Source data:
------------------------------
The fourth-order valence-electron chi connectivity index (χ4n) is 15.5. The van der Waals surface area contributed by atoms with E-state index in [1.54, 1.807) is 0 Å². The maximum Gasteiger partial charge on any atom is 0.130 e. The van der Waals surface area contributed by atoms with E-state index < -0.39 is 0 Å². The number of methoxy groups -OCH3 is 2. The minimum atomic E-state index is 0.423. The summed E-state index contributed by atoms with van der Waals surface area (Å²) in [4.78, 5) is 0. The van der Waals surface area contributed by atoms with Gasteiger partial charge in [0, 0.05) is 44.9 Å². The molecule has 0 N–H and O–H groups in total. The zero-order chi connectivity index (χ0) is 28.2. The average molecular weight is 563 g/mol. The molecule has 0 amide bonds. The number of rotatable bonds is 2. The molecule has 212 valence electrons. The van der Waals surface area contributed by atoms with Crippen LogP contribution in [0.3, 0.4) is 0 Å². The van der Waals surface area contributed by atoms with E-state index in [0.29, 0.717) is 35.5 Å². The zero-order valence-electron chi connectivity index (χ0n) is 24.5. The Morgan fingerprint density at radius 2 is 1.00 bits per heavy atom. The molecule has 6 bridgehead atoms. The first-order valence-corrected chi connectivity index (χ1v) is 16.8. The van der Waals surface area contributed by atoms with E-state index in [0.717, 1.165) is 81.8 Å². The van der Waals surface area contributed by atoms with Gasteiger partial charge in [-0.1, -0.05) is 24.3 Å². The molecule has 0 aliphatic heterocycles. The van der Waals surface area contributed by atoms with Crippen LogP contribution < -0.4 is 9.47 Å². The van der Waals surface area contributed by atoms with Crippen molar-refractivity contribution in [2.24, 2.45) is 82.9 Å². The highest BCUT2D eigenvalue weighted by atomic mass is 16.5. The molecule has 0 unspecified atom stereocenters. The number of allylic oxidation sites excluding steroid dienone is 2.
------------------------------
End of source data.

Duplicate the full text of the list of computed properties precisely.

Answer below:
The fourth-order valence-electron chi connectivity index (χ4n) is 15.5. The van der Waals surface area contributed by atoms with E-state index in [1.54, 1.807) is 0 Å². The maximum Gasteiger partial charge on any atom is 0.130 e. The van der Waals surface area contributed by atoms with E-state index < -0.39 is 0 Å². The number of methoxy groups -OCH3 is 2. The minimum atomic E-state index is 0.423. The summed E-state index contributed by atoms with van der Waals surface area (Å²) in [4.78, 5) is 0. The van der Waals surface area contributed by atoms with Gasteiger partial charge in [0, 0.05) is 44.9 Å². The molecule has 0 N–H and O–H groups in total. The zero-order chi connectivity index (χ0) is 28.2. The average molecular weight is 563 g/mol. The molecule has 0 amide bonds. The number of rotatable bonds is 2. The molecule has 212 valence electrons. The van der Waals surface area contributed by atoms with Crippen LogP contribution in [0.3, 0.4) is 0 Å². The van der Waals surface area contributed by atoms with E-state index in [0.29, 0.717) is 35.5 Å². The zero-order valence-electron chi connectivity index (χ0n) is 24.5. The Morgan fingerprint density at radius 2 is 1.00 bits per heavy atom. The molecule has 6 bridgehead atoms. The first-order valence-corrected chi connectivity index (χ1v) is 16.8. The van der Waals surface area contributed by atoms with E-state index in [0.717, 1.165) is 81.8 Å². The van der Waals surface area contributed by atoms with Gasteiger partial charge in [-0.1, -0.05) is 24.3 Å². The molecule has 0 aliphatic heterocycles. The van der Waals surface area contributed by atoms with Crippen LogP contribution < -0.4 is 9.47 Å². The van der Waals surface area contributed by atoms with Crippen molar-refractivity contribution in [2.24, 2.45) is 82.9 Å². The highest BCUT2D eigenvalue weighted by atomic mass is 16.5. The molecule has 0 unspecified atom stereocenters. The number of allylic oxidation sites excluding steroid dienone is 2.